The Mendez family, who opened Jojo’s Grind in Central Mall after their daughter Evangelina took her life less than two years ago, lost their first daughter Takemi by suicide Monday, May 9.
Evangelina Mendez lived with bipolar disorder until November 21, 2020. May 9 would have been her 31st birthday.
Heather Mendez is the mother of Evangelina, Takemi, Mia and now adopted Elva Mendez, Takemi’s daughter.
She said the family had a lot of help from the community in launching Jojo’s Grind.
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Fort Smith Coffee Co., Sweet Bay Coffee Co., First National Bank, the Central Mall general manager, Scott McDonald, and others helped Jojo’s Grind open in 2021.
Heather Mendez wants to recognize Ketchen Padillia for making the coffee shop’s menu and Alayne Tobey for making the logo.
“When the kids were younger, they couldn’t say her name,” she said. “So they would stick with Angel, but when they couldn’t say Angel, Jojo came out, so it was Jojo.”
Mendez said that her family business allows her to bring her children to work, go to appointments and have a flexible schedule.
Takemi would have been 33 years old on May 11. She lived with schizophrenia affective disorder and multi-personality disorder.
She attended the New Activity Center where she participated in daily treatment with psychology professionals.
Her mother said Takemi loved arts and crafts, gift-giving, taking care of others and her sisters.
When Mendez’s children were going through mental health crises, Rudy Ledbetter, lead pricing and supply chain engineer at ArcBest, donated signs with a crisis hotline to text in an emergency.
The signs say “You Matter” and “Don’t Give Up.” Below, a message reads: “In crisis? Text “HOME” to 741741.”
The Crisis Text Line, a global nonprofit organization, provides free mental health texting services through confidential crisis intervention via SMS message. The organization’s services are available 24 hours a day in the United States, Canada, the United Kingdom and Ireland.
“We didn’t know a lot about it until we had to go through it,” Heather Mendez said. “And we’ve been going through it for over 10 years.”
She said she is grateful that the Crisis Intervention Unit of the Fort Smith Police Department was formed.
The unit responds to calls of those in a mental health crisis and has extensive training to respond.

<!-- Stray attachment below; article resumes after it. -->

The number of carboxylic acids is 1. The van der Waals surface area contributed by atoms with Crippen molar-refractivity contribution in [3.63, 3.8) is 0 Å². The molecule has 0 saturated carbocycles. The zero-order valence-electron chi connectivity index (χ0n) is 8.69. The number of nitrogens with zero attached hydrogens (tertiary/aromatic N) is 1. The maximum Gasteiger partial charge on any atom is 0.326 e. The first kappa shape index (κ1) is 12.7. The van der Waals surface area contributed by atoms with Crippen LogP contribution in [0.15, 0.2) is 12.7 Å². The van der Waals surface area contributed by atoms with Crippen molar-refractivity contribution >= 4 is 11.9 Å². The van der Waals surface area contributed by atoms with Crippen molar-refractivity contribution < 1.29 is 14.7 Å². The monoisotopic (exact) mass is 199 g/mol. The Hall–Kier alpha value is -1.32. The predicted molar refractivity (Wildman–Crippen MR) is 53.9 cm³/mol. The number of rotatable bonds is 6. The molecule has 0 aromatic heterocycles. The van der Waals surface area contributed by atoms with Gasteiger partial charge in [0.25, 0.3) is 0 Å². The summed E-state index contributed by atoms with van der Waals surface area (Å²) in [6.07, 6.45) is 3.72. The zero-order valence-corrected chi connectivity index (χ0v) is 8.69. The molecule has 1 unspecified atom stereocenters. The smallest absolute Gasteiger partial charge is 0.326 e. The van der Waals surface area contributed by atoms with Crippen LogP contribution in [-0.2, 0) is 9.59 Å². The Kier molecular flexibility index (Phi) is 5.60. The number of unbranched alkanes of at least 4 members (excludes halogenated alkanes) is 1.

Takemi Mendez was a mother to two daughters, a sister, and an aunt.
Caitlyn Sisney, a former Hounds Tooth employee, wrote the obituary for Takemi Mendez.
Sisney also created a flyer with information about Takemi and the Mendez’s family business and legacy at the Central Mall. It’s available at Jojo’s Grind with a Cash App donation username for funeral donations.
“(Takemi) provided a great deal of love and so much kindness to the central mall community and everyone who came to know her,” she said. “Although she struggled with her mental illness and anxiety, she still came out as often as she could to see everyone at the mall and help her family with Jojo’s Grind.”
Sisney spoke about how this family business was more than a coffee shop to many community members.
“I believe when you leave this coffee shop after every visit that you have left with your must-have daily drink topped with words of wisdom,” she said. “I believe with every visit and purchase, you were asked about how your life is going.”
Heather Mendez said when Takemi first passed, the family took time away to “get stronger.”
She said her community at the Evangel Temple Assembly of God has supported the family in healing.
“We have people praying for us, so prayer and the body of Christ and all the help that we’ve gotten from everyone (has supported us),” she said.
Mendez and her daughter Mia said Takemi always put others before herself.
“She was very caring and giving, on holidays, she would buy stuff to hand out, not only to her kids and family members but people,” Heather Mendez said.
As Mental Health Awareness month comes to a close, one family wants to remind the Fort Smith community to check in with loved ones year-round.
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